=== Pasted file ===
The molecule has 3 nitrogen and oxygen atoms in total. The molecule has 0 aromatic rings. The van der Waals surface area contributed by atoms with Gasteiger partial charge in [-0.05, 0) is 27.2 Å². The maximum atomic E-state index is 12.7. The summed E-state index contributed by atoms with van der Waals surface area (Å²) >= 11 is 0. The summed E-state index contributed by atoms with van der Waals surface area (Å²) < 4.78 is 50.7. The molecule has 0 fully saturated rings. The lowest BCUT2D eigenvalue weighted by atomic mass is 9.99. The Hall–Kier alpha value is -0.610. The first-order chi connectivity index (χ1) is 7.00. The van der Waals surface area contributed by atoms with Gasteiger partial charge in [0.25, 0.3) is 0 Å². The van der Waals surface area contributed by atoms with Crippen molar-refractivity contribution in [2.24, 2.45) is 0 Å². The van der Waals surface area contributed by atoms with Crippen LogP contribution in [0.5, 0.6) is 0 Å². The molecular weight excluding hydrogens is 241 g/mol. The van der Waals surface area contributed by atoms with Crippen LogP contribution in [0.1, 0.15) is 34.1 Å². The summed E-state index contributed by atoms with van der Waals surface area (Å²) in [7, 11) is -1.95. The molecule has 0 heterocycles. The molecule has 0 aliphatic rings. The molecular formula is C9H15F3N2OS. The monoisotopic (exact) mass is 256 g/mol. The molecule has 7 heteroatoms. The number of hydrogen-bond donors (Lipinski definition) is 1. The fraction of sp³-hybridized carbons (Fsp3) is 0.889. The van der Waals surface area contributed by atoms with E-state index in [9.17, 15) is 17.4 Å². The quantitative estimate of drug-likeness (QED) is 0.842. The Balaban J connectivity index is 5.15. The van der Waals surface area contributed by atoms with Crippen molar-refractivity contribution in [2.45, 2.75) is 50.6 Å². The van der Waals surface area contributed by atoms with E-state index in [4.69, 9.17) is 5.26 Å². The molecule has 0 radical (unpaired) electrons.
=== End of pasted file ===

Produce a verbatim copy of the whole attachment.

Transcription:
The molecule has 3 nitrogen and oxygen atoms in total. The molecule has 0 aromatic rings. The van der Waals surface area contributed by atoms with Gasteiger partial charge in [-0.05, 0) is 27.2 Å². The maximum atomic E-state index is 12.7. The summed E-state index contributed by atoms with van der Waals surface area (Å²) >= 11 is 0. The summed E-state index contributed by atoms with van der Waals surface area (Å²) < 4.78 is 50.7. The molecule has 0 fully saturated rings. The lowest BCUT2D eigenvalue weighted by atomic mass is 9.99. The Hall–Kier alpha value is -0.610. The first-order chi connectivity index (χ1) is 7.00. The van der Waals surface area contributed by atoms with Gasteiger partial charge in [0.25, 0.3) is 0 Å². The van der Waals surface area contributed by atoms with Crippen molar-refractivity contribution in [2.24, 2.45) is 0 Å². The van der Waals surface area contributed by atoms with Crippen LogP contribution in [0.5, 0.6) is 0 Å². The molecular weight excluding hydrogens is 241 g/mol. The van der Waals surface area contributed by atoms with Crippen LogP contribution in [0.1, 0.15) is 34.1 Å². The summed E-state index contributed by atoms with van der Waals surface area (Å²) in [7, 11) is -1.95. The molecule has 0 heterocycles. The molecule has 0 aliphatic rings. The molecular formula is C9H15F3N2OS. The monoisotopic (exact) mass is 256 g/mol. The molecule has 7 heteroatoms. The number of hydrogen-bond donors (Lipinski definition) is 1. The fraction of sp³-hybridized carbons (Fsp3) is 0.889. The van der Waals surface area contributed by atoms with E-state index in [9.17, 15) is 17.4 Å². The quantitative estimate of drug-likeness (QED) is 0.842. The Balaban J connectivity index is 5.15. The van der Waals surface area contributed by atoms with Crippen molar-refractivity contribution in [2.45, 2.75) is 50.6 Å². The van der Waals surface area contributed by atoms with E-state index in [4.69, 9.17) is 5.26 Å². The molecule has 0 radical (unpaired) electrons.